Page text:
I would like to venture a provocative thesis: the century makes possible–or at least it facilitates–modern history, “structural” history [as in the Annales school of Febvre, Braudel et al]. The paradox is obvious. How, that is, can one reconcile the two functions that we just attributed to the century: how does thinking about discontinuity [and combatting it] make possible the longue durée, the very long duration?

The signposts of the strategic alliance between century and longue durée show up again in the 1800s. Before History was divided into centuries, the most prevalent unit of periodisation was the reign. Voltaire thus distinguished four grand ‘centuries’: of Pericles, of Alexander, of the Medicis, and of Louis XIV. The history of France was a succession of royal races; English history, a succession of dynasties; ecclesastical history, a series of sovereign pontiffs and concils. After 1789, and a fortiori after 1793, it became difficult to continue in this tradition. As I’ve already said, this decade was seen as the end of a longer period, which remained to be delimitted and named. By effect of contagion, as it were, and for verisimilitude as well, this period could not be marked by one Louis or another–even anti-revolutionary historians, more or less nostalgic for the Bourbons, such as Bonald or Maistre, hardly dreamt of speaking of the ‘Century of Louis XV’ or the ‘Century of the two Louis.’ The eighteenth century, arrived at by arithmetic, and thus not marked by reality, offered the ideal choice.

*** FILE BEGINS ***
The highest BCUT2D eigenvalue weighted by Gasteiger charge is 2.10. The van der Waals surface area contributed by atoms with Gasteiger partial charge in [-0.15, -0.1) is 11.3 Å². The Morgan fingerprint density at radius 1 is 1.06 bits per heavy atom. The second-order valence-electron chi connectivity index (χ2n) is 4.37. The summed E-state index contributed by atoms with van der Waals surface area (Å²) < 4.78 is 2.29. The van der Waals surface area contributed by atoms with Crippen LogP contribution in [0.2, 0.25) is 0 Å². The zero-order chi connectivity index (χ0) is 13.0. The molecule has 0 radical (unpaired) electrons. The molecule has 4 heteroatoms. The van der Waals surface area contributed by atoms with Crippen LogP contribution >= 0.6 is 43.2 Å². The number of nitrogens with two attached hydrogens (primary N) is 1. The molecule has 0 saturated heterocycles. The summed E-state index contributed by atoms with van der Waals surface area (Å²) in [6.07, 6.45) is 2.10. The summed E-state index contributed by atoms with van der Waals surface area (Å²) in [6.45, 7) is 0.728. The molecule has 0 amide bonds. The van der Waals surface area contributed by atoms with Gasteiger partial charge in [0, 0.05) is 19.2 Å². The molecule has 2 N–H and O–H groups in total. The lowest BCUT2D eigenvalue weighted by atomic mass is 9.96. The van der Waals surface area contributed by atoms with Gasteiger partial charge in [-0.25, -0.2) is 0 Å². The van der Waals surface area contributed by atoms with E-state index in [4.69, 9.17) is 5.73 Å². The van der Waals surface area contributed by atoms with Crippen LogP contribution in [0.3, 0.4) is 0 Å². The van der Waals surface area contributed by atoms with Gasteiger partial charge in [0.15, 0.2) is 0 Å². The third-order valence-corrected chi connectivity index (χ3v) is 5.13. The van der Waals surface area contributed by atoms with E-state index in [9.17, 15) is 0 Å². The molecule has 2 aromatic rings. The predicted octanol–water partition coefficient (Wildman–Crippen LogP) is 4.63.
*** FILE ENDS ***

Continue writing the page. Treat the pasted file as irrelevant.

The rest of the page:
[O]ne of the major characteristics of the century [is] its neutrality. The constitutive aberration of the century, meaning its a-referentiality, then becomes its principal strength. Of all the systems of periodization, the secular system [le système séculaire (the ‘centuried’ system] is the least marked–by reality, by historiography. By this, it has become the most open to what one had studied little or not at all within history: economics, demographics, mentalities. There are innumerable reevaluations of it made by “structual” historians like Febvre, Braudel, Labrousse, Chaunu, Wallerstein… (Milo 59-61)

Those of us who are Victorianists, of course, might wonder what Milo would have to say about our period. Is the Victorian Age a return to a reign-based periodization? Is the Victorian Age an aberration, not in history, but in historiography? Or is the Victorian Age a neutral period arbitrarily marked by 1837 and 1901, a neutral timespan amenable to experiments in history? And if we define ourselves as nineteenth-centuryists, is it similar to how those at the beginning of the nineteenth century saw the eighteenth century or the century that they were embarking upon?

What drew me to Milo was that you don’t have to be that far out of Victorianist kindergarten to have heard numerous apologies for the arbitrary boundaries on historical periods, justifications for their existence, and calls for their reevaluation. But if we think of this arbitrariness as the very condition-of-possibility of History, of secular history, does that change the way we do our work? Can it encourage us toward further experiments, further betrayals of time?